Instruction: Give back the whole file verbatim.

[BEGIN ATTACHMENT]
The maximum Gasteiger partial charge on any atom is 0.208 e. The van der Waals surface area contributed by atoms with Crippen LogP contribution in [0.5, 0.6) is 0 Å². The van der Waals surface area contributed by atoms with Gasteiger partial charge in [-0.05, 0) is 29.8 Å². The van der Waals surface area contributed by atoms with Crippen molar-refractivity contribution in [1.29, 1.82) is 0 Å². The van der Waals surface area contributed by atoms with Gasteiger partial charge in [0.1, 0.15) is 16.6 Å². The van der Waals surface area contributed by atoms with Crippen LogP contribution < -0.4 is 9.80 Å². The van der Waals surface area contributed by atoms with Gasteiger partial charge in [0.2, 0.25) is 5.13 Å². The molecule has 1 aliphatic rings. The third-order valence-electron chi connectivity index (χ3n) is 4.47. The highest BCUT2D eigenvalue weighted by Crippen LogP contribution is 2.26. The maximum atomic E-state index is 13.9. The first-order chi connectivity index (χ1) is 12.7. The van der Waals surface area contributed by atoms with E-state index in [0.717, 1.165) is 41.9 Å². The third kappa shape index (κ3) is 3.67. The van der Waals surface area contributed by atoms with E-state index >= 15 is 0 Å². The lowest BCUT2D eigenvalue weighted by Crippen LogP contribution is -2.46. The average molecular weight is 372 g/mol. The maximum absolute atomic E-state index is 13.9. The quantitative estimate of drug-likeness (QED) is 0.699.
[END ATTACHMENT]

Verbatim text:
The maximum Gasteiger partial charge on any atom is 0.208 e. The van der Waals surface area contributed by atoms with Crippen LogP contribution in [0.5, 0.6) is 0 Å². The van der Waals surface area contributed by atoms with Gasteiger partial charge in [-0.05, 0) is 29.8 Å². The van der Waals surface area contributed by atoms with Crippen molar-refractivity contribution in [1.29, 1.82) is 0 Å². The van der Waals surface area contributed by atoms with Gasteiger partial charge in [0.1, 0.15) is 16.6 Å². The van der Waals surface area contributed by atoms with Crippen LogP contribution < -0.4 is 9.80 Å². The van der Waals surface area contributed by atoms with Gasteiger partial charge in [0.2, 0.25) is 5.13 Å². The molecule has 1 aliphatic rings. The third-order valence-electron chi connectivity index (χ3n) is 4.47. The highest BCUT2D eigenvalue weighted by Crippen LogP contribution is 2.26. The maximum atomic E-state index is 13.9. The first-order chi connectivity index (χ1) is 12.7. The van der Waals surface area contributed by atoms with E-state index in [0.717, 1.165) is 41.9 Å². The third kappa shape index (κ3) is 3.67. The van der Waals surface area contributed by atoms with E-state index >= 15 is 0 Å². The lowest BCUT2D eigenvalue weighted by Crippen LogP contribution is -2.46. The average molecular weight is 372 g/mol. The maximum absolute atomic E-state index is 13.9. The quantitative estimate of drug-likeness (QED) is 0.699.